With Peter Pace and Aaron Klimek
The term bring images to mind of darkness and shadows, the unknown between streets, lone figures walking in silhouette, secret encounters or rats scurrying around for food. A place for a smoke break from a restaurant shift, for a swig of whiskey out of a paper bag, or trench coats and fedoras and a “Psst, hey buddy, check out these watches.”
(feature image; stock photo of a noir-ish city alley)
Those noir-ish images befit the downtown alley; however neighborhood alleys, they are of a slightly different ilk.
Lined with weeds and trash cans, the alleys in Midtown, Memphis are characterized by garage doors or back houses, narrow thoroughfares of broken concrete best traversed carefully on foot. Some are neatly kept, but usually only in isolated stretches. Some are passable by small trucks or even the occasional garbage truck. Others are impassable by car and are treacherous for the walker. Who owns the alleys and their right-of-ways is yet one more complexity that marks our Midtown alleys.
They have a long, functional history: sometimes romantic, once segregationist. And, a history that is difficult to research.
Documentation on our downtown alleys is sparse and incomplete. “Alleys have a life of their own,” Joe Lowry once said (for a 2006 article in Memphis Downtowner for Devin Greaney). “Names change, alleys close, and sometimes they disappear. When I first started researching, I got very frustrated.” In Midtown, like most neighborhoods across the country, the alleys are almost characterless – nameless divides between blocks.
The lack of available information is not unique to Memphis. The book The Alleys and Back Buildings of Galveston puts it plainly that, “Alleys and back buildings have been largely overlooked in studies of the American urban environment.” However the book – “An Architectural and Social History” – lays the claim that these byways, buildings and their inhabitants “have had a profound visual, physical, and social impact on the history and development of Galveston.”
In a story for the “byDesign” blog, Canin Associates wrote that “In the 19th century, American cities used alleys to hide the more utilitarian, less attractive functions of urban life including service and servant access, barns for horses and carriages, and even small shops and areas for children to play.”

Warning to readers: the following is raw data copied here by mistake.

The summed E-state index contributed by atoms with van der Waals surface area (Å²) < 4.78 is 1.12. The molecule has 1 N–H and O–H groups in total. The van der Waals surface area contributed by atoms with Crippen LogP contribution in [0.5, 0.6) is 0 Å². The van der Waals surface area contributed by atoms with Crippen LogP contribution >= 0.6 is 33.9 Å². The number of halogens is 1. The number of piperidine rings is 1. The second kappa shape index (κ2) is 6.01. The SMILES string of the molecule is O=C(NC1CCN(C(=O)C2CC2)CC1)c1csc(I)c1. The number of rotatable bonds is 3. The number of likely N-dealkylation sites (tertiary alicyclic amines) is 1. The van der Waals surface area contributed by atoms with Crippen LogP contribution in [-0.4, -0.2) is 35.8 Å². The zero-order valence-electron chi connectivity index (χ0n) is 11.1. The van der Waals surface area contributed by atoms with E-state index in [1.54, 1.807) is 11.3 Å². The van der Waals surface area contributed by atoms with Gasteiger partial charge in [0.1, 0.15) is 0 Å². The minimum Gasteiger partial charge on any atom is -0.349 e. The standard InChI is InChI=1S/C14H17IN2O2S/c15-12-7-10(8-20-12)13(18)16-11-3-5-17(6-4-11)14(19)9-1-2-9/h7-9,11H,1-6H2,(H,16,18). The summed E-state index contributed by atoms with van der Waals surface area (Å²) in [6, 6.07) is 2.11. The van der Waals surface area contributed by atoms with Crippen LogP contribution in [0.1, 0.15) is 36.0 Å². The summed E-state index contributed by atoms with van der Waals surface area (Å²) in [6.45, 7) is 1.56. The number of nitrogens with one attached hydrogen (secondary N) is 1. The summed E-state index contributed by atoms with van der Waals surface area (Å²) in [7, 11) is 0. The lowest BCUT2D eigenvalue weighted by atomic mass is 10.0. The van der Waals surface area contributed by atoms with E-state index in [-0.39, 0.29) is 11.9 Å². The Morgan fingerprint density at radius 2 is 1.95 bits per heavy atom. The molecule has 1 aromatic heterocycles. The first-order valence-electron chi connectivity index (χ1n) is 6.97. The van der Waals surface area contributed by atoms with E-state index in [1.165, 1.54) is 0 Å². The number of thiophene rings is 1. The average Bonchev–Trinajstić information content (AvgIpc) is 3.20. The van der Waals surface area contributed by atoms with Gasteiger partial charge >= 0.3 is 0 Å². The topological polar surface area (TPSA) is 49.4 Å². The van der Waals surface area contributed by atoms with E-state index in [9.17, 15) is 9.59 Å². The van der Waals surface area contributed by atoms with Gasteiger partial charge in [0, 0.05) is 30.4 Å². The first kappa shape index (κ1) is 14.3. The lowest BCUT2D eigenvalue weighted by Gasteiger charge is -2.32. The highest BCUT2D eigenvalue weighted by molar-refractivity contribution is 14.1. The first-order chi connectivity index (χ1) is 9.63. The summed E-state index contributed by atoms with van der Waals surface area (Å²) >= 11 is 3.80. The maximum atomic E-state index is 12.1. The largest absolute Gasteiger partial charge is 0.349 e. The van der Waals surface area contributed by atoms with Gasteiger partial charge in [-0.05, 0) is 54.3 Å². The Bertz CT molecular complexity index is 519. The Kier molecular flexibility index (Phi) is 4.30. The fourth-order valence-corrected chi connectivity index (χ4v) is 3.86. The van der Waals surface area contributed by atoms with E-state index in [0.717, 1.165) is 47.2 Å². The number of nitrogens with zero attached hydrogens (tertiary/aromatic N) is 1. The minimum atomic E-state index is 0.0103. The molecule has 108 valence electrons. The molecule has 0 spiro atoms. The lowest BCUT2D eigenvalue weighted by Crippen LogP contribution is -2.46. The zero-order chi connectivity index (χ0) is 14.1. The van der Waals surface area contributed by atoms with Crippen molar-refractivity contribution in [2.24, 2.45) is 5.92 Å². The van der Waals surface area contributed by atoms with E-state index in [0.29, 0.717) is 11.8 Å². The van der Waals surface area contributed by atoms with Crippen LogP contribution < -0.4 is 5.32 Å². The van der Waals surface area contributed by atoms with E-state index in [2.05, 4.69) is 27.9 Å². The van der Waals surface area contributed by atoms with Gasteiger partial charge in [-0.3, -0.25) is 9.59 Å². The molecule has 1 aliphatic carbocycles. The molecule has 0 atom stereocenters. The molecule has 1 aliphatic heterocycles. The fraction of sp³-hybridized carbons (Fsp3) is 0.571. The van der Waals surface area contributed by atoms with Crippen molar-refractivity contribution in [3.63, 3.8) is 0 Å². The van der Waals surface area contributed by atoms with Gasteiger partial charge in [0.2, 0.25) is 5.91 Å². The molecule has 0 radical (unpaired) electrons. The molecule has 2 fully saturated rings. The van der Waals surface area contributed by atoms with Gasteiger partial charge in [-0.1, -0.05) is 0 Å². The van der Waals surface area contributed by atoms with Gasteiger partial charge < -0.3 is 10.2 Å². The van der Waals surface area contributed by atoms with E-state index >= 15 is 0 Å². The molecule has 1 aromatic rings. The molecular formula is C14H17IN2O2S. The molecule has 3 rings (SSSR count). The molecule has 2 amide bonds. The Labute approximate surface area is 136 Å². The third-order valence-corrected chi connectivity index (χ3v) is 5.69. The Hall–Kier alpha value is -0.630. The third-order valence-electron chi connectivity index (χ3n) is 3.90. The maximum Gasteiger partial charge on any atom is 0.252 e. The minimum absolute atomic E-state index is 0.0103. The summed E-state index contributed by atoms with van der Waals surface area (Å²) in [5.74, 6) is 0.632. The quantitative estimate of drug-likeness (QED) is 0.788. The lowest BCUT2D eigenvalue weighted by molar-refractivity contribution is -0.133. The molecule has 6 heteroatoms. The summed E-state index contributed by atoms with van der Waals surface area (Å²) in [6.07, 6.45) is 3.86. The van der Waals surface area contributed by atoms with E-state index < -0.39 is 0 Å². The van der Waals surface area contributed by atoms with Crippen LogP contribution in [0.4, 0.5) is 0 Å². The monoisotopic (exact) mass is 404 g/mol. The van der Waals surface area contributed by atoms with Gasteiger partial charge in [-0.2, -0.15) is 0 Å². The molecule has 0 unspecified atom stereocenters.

Alleys had important social implications. It is worth recalling that here in Midtown, Central Garden’s alleys and back houses were designed to meet the needs of some of Memphis’s most iconic personalities and prominent citizens, like E. H. “Boss” Crump, infamous film censor chief Lloyd T. Binford, Commercial Appeal editor C.P.J. Mooney, families like the Norfleets or the Vintons, and Memphis Mayors Edmund Orgill and Walter Chandler.
During the postbellum, Jim Crow Era in middle- and upper-class neighborhoods, alleys and back houses were important tools in keeping in place the primary social boundary of the day: segregation.
A 2017 Demographic Research study, “Racial segregation in postbellum Southern cities,” points out the relevance of the alley configuration. “All available evidence,” it says, “suggests that there were strong social boundaries between alleys and perimeter streets: alleys were not surveilled by authorities, non-residents were afraid to enter them, and they were considered to be appropriate for blacks but not for ‘decent white people.’ It is this social boundary that turns the short distance between the alley and its connected street into a deep divide. A parallel argument can be made for other spatial scales. Whatever else matters about segregation, a key element is how spatial patterns reflect social boundaries.”
Segregated though it was, the history of our Midtown alleys and back houses reflects a very traditional, southern culture that many look back on with some fondness. Barbara Viser, in her book Central Gardens – Stories of a Neighborhood, described the history this way:
Most families had servants, many of whom lived in quarters built behind the family homes. They had their own culture and social hierarchy loosely based on that of the families that employed them… Horsedrawn wagons were still common then (in the 1920s and ‘30s), and would deliver groceries and coal through the alleys. Most people had servants living in the servants’ quarters in the backyard, which was usually inhabited as well by chickens and even cows… Servants often stayed with their families many years. (Bond) Dashiell said that their cook lived in the servants’ quarters at his family’s home for over thirty years. Polly Cooper, who lived at 1436 Carr Avenue with her parents in the 1930s, remembered that the servants used the alleys to walk to (street) car lines and as a thoroughfare for visiting back and forth with each other. “In the summer when the windows were open, you could hear them talking and singing,” Cooper said.
The servants, nannies and nurses of the day would use the alleys to visit friends who worked in other homes in the neighborhood, taking with them the children they were caring for. Long-time Central Gardens resident Frank Byrd, reflecting on those bygone days for Stories of a Neighborhood remembers “spending hours sitting on the curb talking with an old black man named Dallas who taught him to whittle.”
It was a different era in Midtown and Central Gardens, the years when the trolleys ran down avenues like Peabody and Central, which were themselves barely paved, when most neighborhood streets were still dirt or gravel roads, when many properties were not yet fenced in, and when alleys were little more than public right-of-way walking paths behind houses.
Our Alleys Today
Today some of our Midtown alleys have unfortunately become not much more than a thoroughfare for trash pickup. They are sometimes poorly lit, in some places they are overgrown, and they are not always adequately patrolled.
Who actually owns the specific alley right-of-ways – city or home-owner – is also sometimes at issue.